Arabella remained in Indiana, taking a job as registrar at DePauw in 1886 to supplement their income, often commuting to California. She became a professor of history and preceptress of the Ladies’ Hall in 1890, and in 1894, she became dean of the School of Art and the School of Music.

In the wilderness

John’s friends and acquaintances in Greencastle were stunned to hear that he had possibly drowned in a flood in December 1888. He had been exploring the geology in Ventura County that summer and stopped in at the offices of the Ventura Vidette newspaper for information.

“He was a gentleman of easy address, very intelligent, fluent in conversation, polite, and apparently a gentleman,” according to the Vidette employee. He also showed signs of mental illness.

After promising to reconnect with the Vidette office, John moved on to Pasadena, then to Santa Paula. He made frequent trips into the mountains but then suddenly disappeared.


In December, he walked into the drillers’ camp at the Tar Creek Oil Wells. Because of the snow-capped mountain peaks and recent heavy rains, the drillers advised John not to take the trail toward Bakersfield, but he set out anyway. The men later found him on the wrong trail, set him on the right one, and no one saw him after that.

In late June 1889, some men on a camping trip found the bones of a man they believed could the professor. They took photographs and buried the bones.

An Indianapolis News account said, “Should this prove to be the remains of Dr. Mansfield, there are thousands who will mourn his untimely departure. He was a man of fine education and had had the advantage of foreign travel.”

In July, though, a letter arrived from him from San Francisco proving he was alive. Arabella said he had been in that area since the previous summer, working at the State University at Berkeley and trying to regain his health. She said she had gotten letters from him on a weekly basis.

John’s fate

Around 1892, John began aimlessly walking the streets of a San Francisco neighborhood. He kept to himself for a while, but then began to tell stories to neighborhood children. When he started telling the stories in Greek, Latin and Hebrew, the children no longer wanted to listen.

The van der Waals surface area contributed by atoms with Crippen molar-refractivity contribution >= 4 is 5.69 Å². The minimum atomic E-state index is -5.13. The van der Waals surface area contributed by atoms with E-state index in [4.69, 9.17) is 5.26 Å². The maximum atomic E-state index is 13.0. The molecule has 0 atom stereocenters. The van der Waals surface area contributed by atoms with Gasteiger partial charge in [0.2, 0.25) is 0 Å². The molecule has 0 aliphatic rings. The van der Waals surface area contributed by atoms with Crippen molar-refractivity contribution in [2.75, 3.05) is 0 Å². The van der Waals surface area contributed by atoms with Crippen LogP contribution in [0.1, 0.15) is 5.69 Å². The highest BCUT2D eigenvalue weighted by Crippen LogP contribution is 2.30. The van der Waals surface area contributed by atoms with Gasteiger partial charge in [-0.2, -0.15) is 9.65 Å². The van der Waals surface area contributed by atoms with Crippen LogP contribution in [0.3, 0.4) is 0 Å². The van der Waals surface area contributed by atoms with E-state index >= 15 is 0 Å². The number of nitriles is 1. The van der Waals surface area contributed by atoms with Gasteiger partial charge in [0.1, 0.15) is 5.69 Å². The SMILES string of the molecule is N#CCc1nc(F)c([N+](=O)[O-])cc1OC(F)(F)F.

By 1894, John had taken up residence in a vacant house at 1012 Clay St. John fashioned scraps of paper and cloth into a bed. He lived on handouts from shopkeepers and residents.

His mental condition had so deteriorated that he began showing up at the Mission in San Francisco, where he began lectures that drifted aimlessly. Listeners assumed he was mentally unbalanced and called police.

He was taken to the hospital, identified as J.M. Mansfield and declared insane. Not deemed dangerous at first, his confinement caused him to become frightened and violent. He was committed to the Asylum for the Insane at Napa, Calif., on Aug. 28, 1894.

John was 51 when he died several days later on Sept. 1. He is buried in Tulocay Cemetery in Napa.

Arabella’s fate

Arabella stayed at DePauw as dean of the Schools of Music and Art.


In 1893, she delivered a paper, “Admission to the Iowa Bar in 1869,” to the Congress of Women Lawyers in Chicago. The number of women lawyers in the country had increased to 75 by 1891.

Arabella fell ill after a summer 1909 trip to Japan, and her failing health prompted her to resign from the School of Music in 1910 and devote herself to the School of Art. She was 64 when she died Aug. 1, 1911. She is buried in Mount Pleasant.